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NERC PhD Funding

The Natural Environment Research Council (NERC) is the main source of UK government funding for PhD students in natural and environmental research. NERC PhD studentships cover tuition fees and / or maintenance, as well as additional research and training costs.

In this guide, we’ve covered how NERC PhD funding works, who is eligible and how you can apply.

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What is the NERC?

The NERC is one of seven Research Councils that make up UK Research and Innovation (URKI). Each of these councils manages a budget for supporting research in their subject areas, some of which goes to training PhD students.

Which PhD subjects does the NERC fund?

The NERC funds PhDs in Environmental Science subjects, such as:

The NERC also funds some interdisciplinary opportunities in partnership with the Arts and Humanities Research Council (AHRC), the Biotechnology and Biological Sciences Research Council (BBSRC) and the Engineering and Physical Sciences Research Council (EPSRC).

What PhD funding does the NERC provide?

The NERC currently funds around 350 students a year. These students receive the national minimum stipend set by UKRI:

  • Tuition fees of £4,407
  • Stipend of £15,285 per year (you will receive slightly more if you are based in London)
  • Research Training Support Grant (RTSG) to over the costs of travel and consumables – £5,000–£11,000 amount depending on the studentship

These values will increase annually with inflation and you will receive the new amount each year.

How is NERC funding allocated?

The NERC provides funding for a certain number of studentships to universities and other research institutes, who advertise PhD projects supported in this way. You don’t apply directly to the NERC for PhD funding.

These projects are usually advertised either through Doctoral Training Partnerships (DTPs), Collaborative Awards in Science and Engineering (CASE) or Centres for Doctoral Training (CDTs).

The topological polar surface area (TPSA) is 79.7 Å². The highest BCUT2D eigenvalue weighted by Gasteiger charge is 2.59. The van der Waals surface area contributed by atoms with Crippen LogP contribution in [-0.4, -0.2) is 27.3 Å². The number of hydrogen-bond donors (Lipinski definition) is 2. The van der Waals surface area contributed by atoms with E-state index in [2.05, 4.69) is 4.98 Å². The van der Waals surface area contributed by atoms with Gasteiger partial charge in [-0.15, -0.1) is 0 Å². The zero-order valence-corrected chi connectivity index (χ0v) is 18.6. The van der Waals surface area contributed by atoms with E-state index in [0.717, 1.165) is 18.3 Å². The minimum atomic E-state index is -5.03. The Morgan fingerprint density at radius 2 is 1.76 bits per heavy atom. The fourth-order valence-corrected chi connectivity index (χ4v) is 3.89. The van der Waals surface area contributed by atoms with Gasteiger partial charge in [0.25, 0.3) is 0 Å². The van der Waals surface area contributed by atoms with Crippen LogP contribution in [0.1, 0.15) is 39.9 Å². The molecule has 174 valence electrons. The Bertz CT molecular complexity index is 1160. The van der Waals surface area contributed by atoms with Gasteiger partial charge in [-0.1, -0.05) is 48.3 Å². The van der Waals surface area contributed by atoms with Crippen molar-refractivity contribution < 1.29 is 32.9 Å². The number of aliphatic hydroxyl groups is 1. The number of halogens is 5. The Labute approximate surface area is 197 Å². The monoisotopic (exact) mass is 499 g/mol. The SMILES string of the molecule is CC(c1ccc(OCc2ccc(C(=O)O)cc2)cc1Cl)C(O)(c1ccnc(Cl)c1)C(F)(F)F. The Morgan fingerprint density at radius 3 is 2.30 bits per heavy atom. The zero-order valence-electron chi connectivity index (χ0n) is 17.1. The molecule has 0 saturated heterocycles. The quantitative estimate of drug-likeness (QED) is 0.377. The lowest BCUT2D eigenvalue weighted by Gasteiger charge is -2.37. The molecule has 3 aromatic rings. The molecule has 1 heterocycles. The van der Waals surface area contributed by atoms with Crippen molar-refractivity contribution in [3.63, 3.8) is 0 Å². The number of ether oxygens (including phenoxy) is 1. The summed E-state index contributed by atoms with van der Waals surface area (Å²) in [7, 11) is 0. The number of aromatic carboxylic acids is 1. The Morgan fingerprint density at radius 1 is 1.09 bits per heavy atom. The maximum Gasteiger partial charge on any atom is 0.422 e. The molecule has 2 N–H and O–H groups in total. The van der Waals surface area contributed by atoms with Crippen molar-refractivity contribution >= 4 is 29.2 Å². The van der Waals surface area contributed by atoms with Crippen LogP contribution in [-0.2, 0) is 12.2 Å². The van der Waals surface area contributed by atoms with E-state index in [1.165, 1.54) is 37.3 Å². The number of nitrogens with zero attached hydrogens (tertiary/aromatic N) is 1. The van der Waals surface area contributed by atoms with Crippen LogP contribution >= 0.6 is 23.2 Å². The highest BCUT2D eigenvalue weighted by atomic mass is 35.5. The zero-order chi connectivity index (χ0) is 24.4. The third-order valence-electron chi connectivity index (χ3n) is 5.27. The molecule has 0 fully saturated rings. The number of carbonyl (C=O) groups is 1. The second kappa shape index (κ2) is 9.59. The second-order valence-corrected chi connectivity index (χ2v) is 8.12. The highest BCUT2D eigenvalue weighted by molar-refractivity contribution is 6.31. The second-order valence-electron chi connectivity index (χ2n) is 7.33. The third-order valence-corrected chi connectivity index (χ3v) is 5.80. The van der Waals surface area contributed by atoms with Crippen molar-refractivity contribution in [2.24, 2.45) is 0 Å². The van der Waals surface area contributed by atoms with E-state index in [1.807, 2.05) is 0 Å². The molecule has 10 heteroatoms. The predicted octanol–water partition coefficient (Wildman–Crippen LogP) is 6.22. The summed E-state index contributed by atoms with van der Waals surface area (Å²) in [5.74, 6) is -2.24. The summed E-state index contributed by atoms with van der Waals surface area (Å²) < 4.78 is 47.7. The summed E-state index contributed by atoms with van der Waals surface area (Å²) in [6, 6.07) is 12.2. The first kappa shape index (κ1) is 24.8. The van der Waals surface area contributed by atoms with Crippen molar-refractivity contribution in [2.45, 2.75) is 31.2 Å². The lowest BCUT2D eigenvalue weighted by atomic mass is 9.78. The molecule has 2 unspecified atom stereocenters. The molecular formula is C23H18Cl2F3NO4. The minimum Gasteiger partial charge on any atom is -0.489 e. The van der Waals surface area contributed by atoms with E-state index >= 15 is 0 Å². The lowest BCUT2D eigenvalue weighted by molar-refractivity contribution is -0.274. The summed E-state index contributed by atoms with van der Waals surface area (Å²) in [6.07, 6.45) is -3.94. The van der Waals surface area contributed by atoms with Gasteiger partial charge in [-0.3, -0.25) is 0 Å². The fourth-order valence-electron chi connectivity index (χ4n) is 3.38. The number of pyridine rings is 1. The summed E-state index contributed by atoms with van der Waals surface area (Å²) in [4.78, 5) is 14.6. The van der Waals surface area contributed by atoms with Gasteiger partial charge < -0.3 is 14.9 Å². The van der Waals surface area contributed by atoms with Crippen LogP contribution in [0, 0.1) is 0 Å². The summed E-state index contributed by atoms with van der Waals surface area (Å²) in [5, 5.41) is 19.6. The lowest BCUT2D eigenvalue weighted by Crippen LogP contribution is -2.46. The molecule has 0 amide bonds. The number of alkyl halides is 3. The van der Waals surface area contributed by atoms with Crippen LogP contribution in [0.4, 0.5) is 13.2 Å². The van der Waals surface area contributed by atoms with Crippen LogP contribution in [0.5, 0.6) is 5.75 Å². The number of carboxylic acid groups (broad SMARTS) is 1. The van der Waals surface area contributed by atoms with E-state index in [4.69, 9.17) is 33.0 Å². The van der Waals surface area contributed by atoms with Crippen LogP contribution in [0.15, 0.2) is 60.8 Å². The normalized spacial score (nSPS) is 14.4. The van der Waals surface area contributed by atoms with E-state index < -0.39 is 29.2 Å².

UKRI funding for other subjects

The funding opportunities described on this page are for Economic and Social PhDs. Other members of Research and Innovation allocate their own Research Council studentships for different PhD subjects.

NERC Doctoral Training Partnerships

The majority of NERC PhD funding is awarded through Doctoral Training Partnerships (DTPs). These provide students with excellent training and research opportunities through collaborations between multiple universities and industrial partners.

NERC DTPs for 2020

Current NERC Doctoral Training Partnerships include the following:

Studying your PhD at a NERC DTP

NERC DTPs offer more than just PhD funding. They also provide exceptional training to help you successfully complete your PhD and prepare for a career at the end of it.

This training is usually delivered as a series of workshops and masterclasses on specialist subjects that run alongside your PhD research.

You will be based within a single university (the one you apply to), however, you will have access to expertise, mentoring and facilities from across your DTP. You will also study alongside a wider cohort of PhD students. This will give you a supportive training experience and the opportunity to attend additional training and team building exercises as well as whole cohort conferences.

Typically, DTP studentships provide funding for 3.5 years of PhD research. Stipend extensions are sometimes available if required.

Many DTPs also provide opportunities for students to go on a placement with one of their non-academic industrial partners. These usually last two to three months and provide excellent preparation for non-academic careers.

NERC CASE studentships